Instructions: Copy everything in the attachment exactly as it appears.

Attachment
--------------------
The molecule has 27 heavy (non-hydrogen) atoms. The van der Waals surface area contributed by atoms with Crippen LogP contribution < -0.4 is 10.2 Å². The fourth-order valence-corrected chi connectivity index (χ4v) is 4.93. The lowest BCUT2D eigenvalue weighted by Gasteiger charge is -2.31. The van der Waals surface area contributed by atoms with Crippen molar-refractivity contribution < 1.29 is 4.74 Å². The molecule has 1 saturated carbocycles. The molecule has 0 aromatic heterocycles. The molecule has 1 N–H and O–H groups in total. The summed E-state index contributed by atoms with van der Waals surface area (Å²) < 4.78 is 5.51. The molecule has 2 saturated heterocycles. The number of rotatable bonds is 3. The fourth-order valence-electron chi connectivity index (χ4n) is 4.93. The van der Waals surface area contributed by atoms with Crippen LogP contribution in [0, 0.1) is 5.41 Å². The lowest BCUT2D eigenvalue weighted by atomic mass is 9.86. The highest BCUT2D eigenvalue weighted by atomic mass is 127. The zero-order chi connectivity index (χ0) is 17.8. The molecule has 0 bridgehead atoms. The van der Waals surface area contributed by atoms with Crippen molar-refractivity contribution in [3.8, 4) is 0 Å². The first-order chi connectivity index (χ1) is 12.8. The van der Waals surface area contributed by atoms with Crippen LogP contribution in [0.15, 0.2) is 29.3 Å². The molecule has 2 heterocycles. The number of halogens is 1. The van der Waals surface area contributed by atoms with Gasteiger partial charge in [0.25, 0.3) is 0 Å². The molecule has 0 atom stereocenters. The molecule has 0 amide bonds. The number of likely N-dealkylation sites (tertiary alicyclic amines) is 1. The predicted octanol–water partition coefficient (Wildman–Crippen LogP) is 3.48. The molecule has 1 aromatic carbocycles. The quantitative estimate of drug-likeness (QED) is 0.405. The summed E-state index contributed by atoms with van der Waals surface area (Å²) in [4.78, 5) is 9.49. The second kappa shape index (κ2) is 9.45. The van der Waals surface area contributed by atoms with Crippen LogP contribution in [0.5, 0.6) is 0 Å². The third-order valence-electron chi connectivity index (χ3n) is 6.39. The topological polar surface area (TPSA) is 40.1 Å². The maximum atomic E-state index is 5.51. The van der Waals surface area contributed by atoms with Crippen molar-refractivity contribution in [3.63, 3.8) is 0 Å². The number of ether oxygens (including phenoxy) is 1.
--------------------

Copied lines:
The molecule has 27 heavy (non-hydrogen) atoms. The van der Waals surface area contributed by atoms with Crippen LogP contribution < -0.4 is 10.2 Å². The fourth-order valence-corrected chi connectivity index (χ4v) is 4.93. The lowest BCUT2D eigenvalue weighted by Gasteiger charge is -2.31. The van der Waals surface area contributed by atoms with Crippen molar-refractivity contribution < 1.29 is 4.74 Å². The molecule has 1 saturated carbocycles. The molecule has 0 aromatic heterocycles. The molecule has 1 N–H and O–H groups in total. The summed E-state index contributed by atoms with van der Waals surface area (Å²) < 4.78 is 5.51. The molecule has 2 saturated heterocycles. The number of rotatable bonds is 3. The fourth-order valence-electron chi connectivity index (χ4n) is 4.93. The van der Waals surface area contributed by atoms with Crippen LogP contribution in [0, 0.1) is 5.41 Å². The lowest BCUT2D eigenvalue weighted by atomic mass is 9.86. The highest BCUT2D eigenvalue weighted by atomic mass is 127. The zero-order chi connectivity index (χ0) is 17.8. The molecule has 0 bridgehead atoms. The van der Waals surface area contributed by atoms with Crippen molar-refractivity contribution in [3.8, 4) is 0 Å². The first-order chi connectivity index (χ1) is 12.8. The van der Waals surface area contributed by atoms with Crippen LogP contribution in [0.15, 0.2) is 29.3 Å². The molecule has 2 heterocycles. The number of halogens is 1. The van der Waals surface area contributed by atoms with Gasteiger partial charge in [0.25, 0.3) is 0 Å². The molecule has 0 atom stereocenters. The molecule has 0 amide bonds. The number of likely N-dealkylation sites (tertiary alicyclic amines) is 1. The predicted octanol–water partition coefficient (Wildman–Crippen LogP) is 3.48. The molecule has 1 aromatic carbocycles. The quantitative estimate of drug-likeness (QED) is 0.405. The summed E-state index contributed by atoms with van der Waals surface area (Å²) in [4.78, 5) is 9.49. The second kappa shape index (κ2) is 9.45. The van der Waals surface area contributed by atoms with Crippen LogP contribution in [0.5, 0.6) is 0 Å². The third-order valence-electron chi connectivity index (χ3n) is 6.39. The topological polar surface area (TPSA) is 40.1 Å². The maximum atomic E-state index is 5.51. The van der Waals surface area contributed by atoms with Crippen molar-refractivity contribution in [3.63, 3.8) is 0 Å². The number of ether oxygens (including phenoxy) is 1.